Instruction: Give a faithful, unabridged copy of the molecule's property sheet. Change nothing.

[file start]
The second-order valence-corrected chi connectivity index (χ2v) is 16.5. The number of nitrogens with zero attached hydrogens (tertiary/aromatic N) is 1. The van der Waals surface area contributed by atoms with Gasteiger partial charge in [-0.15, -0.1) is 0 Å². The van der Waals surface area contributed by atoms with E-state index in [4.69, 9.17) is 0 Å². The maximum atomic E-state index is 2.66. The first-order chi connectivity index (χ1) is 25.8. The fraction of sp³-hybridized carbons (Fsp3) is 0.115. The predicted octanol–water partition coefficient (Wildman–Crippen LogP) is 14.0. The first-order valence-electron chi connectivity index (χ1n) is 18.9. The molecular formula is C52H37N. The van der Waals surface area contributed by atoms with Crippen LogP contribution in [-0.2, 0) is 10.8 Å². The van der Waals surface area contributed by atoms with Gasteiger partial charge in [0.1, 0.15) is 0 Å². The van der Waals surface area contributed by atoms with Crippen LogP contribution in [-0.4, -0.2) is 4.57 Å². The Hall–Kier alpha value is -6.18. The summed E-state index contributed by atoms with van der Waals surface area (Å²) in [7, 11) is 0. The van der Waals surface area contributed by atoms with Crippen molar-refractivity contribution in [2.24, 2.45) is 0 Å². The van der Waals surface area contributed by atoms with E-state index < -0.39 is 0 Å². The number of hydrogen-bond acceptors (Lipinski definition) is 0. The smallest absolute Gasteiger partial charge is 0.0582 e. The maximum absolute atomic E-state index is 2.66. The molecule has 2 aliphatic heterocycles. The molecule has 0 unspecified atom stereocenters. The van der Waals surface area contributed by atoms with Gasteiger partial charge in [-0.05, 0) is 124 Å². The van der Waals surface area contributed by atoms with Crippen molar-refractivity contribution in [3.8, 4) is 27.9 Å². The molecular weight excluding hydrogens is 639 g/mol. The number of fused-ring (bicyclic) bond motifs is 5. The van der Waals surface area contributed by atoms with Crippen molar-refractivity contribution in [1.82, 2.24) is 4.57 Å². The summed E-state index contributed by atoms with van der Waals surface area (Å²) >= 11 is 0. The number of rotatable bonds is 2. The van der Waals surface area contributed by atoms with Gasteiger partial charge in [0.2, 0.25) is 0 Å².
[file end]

The second-order valence-corrected chi connectivity index (χ2v) is 16.5. The number of nitrogens with zero attached hydrogens (tertiary/aromatic N) is 1. The van der Waals surface area contributed by atoms with Gasteiger partial charge in [-0.15, -0.1) is 0 Å². The van der Waals surface area contributed by atoms with E-state index in [4.69, 9.17) is 0 Å². The maximum atomic E-state index is 2.66. The first-order chi connectivity index (χ1) is 25.8. The fraction of sp³-hybridized carbons (Fsp3) is 0.115. The predicted octanol–water partition coefficient (Wildman–Crippen LogP) is 14.0. The first-order valence-electron chi connectivity index (χ1n) is 18.9. The molecular formula is C52H37N. The van der Waals surface area contributed by atoms with Crippen LogP contribution in [-0.2, 0) is 10.8 Å². The van der Waals surface area contributed by atoms with Gasteiger partial charge in [0.1, 0.15) is 0 Å². The van der Waals surface area contributed by atoms with Crippen LogP contribution in [-0.4, -0.2) is 4.57 Å². The Hall–Kier alpha value is -6.18. The summed E-state index contributed by atoms with van der Waals surface area (Å²) in [7, 11) is 0. The van der Waals surface area contributed by atoms with Crippen molar-refractivity contribution in [2.24, 2.45) is 0 Å². The van der Waals surface area contributed by atoms with E-state index < -0.39 is 0 Å². The number of hydrogen-bond acceptors (Lipinski definition) is 0. The smallest absolute Gasteiger partial charge is 0.0582 e. The maximum absolute atomic E-state index is 2.66. The molecule has 2 aliphatic heterocycles. The molecule has 0 unspecified atom stereocenters. The van der Waals surface area contributed by atoms with Gasteiger partial charge in [-0.05, 0) is 124 Å². The van der Waals surface area contributed by atoms with Crippen molar-refractivity contribution in [3.8, 4) is 27.9 Å². The molecular weight excluding hydrogens is 639 g/mol. The number of fused-ring (bicyclic) bond motifs is 5. The van der Waals surface area contributed by atoms with Crippen molar-refractivity contribution in [1.82, 2.24) is 4.57 Å². The summed E-state index contributed by atoms with van der Waals surface area (Å²) >= 11 is 0. The number of rotatable bonds is 2. The van der Waals surface area contributed by atoms with Gasteiger partial charge in [0.2, 0.25) is 0 Å².